When people describe Puglia, they use words like ‘authenticity’ and ‘hospitality’. While the region is known for traditional dishes made with local produce, there’s also an appetite for experimental cooking. Puglian chef Raffaella De Vita is nothing if not experimental: she combines the culinary traditions of her region with Japanese cuisine, creating something she calls Mediterranean sushi.
Working with the beautiful fish and other seafood found in the ultramarine waters that surround the coastal region, she makes sashimi and other classic Japanese dishes, with an Italian twist.
She’s also putting paid to the old Japanese idea that only men can make good sushi – it’s to do with the fact that women have “warm hands”, apparently. “I think this is a totally crazy idea,” she says. “I’m trying to change this stereotype because it’s annoying.”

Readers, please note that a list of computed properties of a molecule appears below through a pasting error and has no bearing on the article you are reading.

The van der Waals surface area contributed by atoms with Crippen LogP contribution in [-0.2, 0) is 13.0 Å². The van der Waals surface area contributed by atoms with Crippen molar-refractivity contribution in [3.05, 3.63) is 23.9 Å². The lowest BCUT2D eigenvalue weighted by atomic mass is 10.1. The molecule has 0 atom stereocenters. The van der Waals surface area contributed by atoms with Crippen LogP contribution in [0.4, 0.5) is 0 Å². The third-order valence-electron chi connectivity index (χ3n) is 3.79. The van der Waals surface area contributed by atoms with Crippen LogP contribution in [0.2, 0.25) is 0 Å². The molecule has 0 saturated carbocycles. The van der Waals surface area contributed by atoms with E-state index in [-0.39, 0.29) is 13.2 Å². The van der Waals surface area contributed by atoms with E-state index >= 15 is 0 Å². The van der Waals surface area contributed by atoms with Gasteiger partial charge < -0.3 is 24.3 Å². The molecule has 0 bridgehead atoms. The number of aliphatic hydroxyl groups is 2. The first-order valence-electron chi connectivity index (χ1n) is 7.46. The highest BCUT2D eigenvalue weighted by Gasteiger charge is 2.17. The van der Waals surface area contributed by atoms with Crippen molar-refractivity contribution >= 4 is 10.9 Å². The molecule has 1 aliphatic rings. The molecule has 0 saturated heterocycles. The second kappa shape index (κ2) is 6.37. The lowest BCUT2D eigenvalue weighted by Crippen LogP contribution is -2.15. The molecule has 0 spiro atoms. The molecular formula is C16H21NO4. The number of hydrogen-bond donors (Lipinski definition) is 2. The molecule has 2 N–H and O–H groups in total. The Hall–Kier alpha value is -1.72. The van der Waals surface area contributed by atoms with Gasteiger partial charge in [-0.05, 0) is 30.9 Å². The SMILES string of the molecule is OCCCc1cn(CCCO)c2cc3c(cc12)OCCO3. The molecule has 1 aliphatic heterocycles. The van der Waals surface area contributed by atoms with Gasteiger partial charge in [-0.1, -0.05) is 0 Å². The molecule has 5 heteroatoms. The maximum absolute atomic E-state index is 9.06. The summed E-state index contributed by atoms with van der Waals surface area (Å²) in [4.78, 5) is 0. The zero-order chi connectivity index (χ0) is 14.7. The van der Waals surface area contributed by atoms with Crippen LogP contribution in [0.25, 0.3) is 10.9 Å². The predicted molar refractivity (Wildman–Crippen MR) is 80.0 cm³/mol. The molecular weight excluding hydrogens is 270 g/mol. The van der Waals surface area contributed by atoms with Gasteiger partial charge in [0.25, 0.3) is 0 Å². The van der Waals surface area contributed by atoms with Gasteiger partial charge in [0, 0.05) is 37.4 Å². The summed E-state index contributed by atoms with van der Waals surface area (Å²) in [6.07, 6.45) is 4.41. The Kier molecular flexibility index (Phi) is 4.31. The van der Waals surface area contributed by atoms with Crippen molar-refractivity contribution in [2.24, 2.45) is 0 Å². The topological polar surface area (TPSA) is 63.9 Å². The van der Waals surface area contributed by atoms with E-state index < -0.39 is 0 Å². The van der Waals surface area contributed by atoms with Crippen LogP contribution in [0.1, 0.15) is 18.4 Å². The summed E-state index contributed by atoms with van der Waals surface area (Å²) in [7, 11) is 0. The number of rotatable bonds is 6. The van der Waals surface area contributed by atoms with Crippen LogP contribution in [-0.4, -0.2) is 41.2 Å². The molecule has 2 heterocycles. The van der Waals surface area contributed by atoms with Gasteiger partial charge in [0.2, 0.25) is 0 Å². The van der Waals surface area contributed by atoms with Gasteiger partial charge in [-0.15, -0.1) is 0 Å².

Her childhood in Puglia still inspires De Vita. Her favourite food from the area is fave e cicorie – broad bean and chicory – because her mum cooks it so well. “In Italy, and especially in the south, in Puglia, family is always at the centre of everything we do,” she explains. The Tokyo-based chef mines the dishes she ate growing up for inspiration, and is constantly thinking of new flavours that might work well together.
When cooking pizza with her sister, De Vita adds Japanese and Russian ingredients for an international version of the Italian classic. De Vita’s cooking is a truly modern take on two traditional cuisines, which gives it a unique taste. Though her dishes include Asian flavours, their roots are in Puglian culture – authentic and cooked with heart. One of her friends said it best when she tasted her sushi: “I can taste home.”